Corneliussen, H. G., & Seddighi, G.: Unconventional routes into ICT work: Learning from women’s own solutions for working around gendered barriers. In G. Griffin (Ed.), Gender Inequalities in Tech-Driven Research and innovation: Living the Contradiction (pp. 56-75). Bristol: Bristol University Press.
Corneliussen, H. G., Seddighi, G., & Dralega, C. A. (2022). The Discourse of Rurality in Women’s Professional- life Narratives: Gender and ICT in Rural Norway. … (pp. 173-187)
Seddighi, G., & Corneliussen, H. G. (2022). ‘If it had been only me, it would not have worked out’: Women negotiating conflicting challenges of ICT work and family in Norway … (pp. 140-155)
The Nordic countries are regarded as frontrunners in promoting equality, yet women’s experiences on the ground are in many ways at odds with this rhetoric.
Putting the spotlight on the lived experiences of women working in tech-driven research and innovation areas in the Nordic countries, this volume explores why, despite numerous programmes, women continue to constitute a minority in these sectors.
Contributors flesh out the differences and similarities across different Nordic countries and explore how the shifts in labour market conditions have impacted on women in research and innovation.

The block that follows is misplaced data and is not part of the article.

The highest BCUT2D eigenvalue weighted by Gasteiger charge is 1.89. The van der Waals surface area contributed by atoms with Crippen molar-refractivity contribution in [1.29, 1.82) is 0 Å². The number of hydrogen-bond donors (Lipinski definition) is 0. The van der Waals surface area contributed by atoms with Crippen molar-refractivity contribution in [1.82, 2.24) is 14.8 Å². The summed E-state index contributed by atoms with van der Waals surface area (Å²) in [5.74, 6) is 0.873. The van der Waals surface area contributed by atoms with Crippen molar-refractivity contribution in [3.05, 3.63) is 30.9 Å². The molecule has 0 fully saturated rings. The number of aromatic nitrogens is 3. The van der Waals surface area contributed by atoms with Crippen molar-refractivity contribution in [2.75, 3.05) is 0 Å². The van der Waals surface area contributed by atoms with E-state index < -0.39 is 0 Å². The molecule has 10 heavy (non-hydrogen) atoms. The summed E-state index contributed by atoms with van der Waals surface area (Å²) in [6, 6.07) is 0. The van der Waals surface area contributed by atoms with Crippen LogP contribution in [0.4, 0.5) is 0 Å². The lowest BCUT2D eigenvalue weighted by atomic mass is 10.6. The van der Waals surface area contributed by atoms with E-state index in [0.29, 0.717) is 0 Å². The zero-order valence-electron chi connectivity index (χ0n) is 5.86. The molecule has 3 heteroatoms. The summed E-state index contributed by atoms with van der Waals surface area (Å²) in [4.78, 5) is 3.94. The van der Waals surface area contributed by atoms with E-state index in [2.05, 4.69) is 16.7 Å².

This is an invaluable contribution to global debates around the mechanisms that maintain gendered structures in research and innovation, from academia to biotechnology and IT.
Open access: You can download the book from OAPEN https://library.oapen.org/handle/20.500.12657/55792
A continuous under-representation of women in ICT has been the focus of research in Nordic as well as other western countries. A recurring question has been: how can we recruit more women to ICT? Answering this question, however, requires knowledge about what make women enter fields of ICT.
Our study of women who have already chosen a career in various fields of ICT and digitalization has shown that many women have not followed a ‘conventional’ route to ICT, that is: making the “right choices” at high school and moving on to ICT at university level. Rather, most of the 28 women we interviewed in a case study in Norway had found other, less conventional routes to ICT:
Some of the women had already started on a non-tech university degree, before changing direction or returning to university for a second degree in ICT;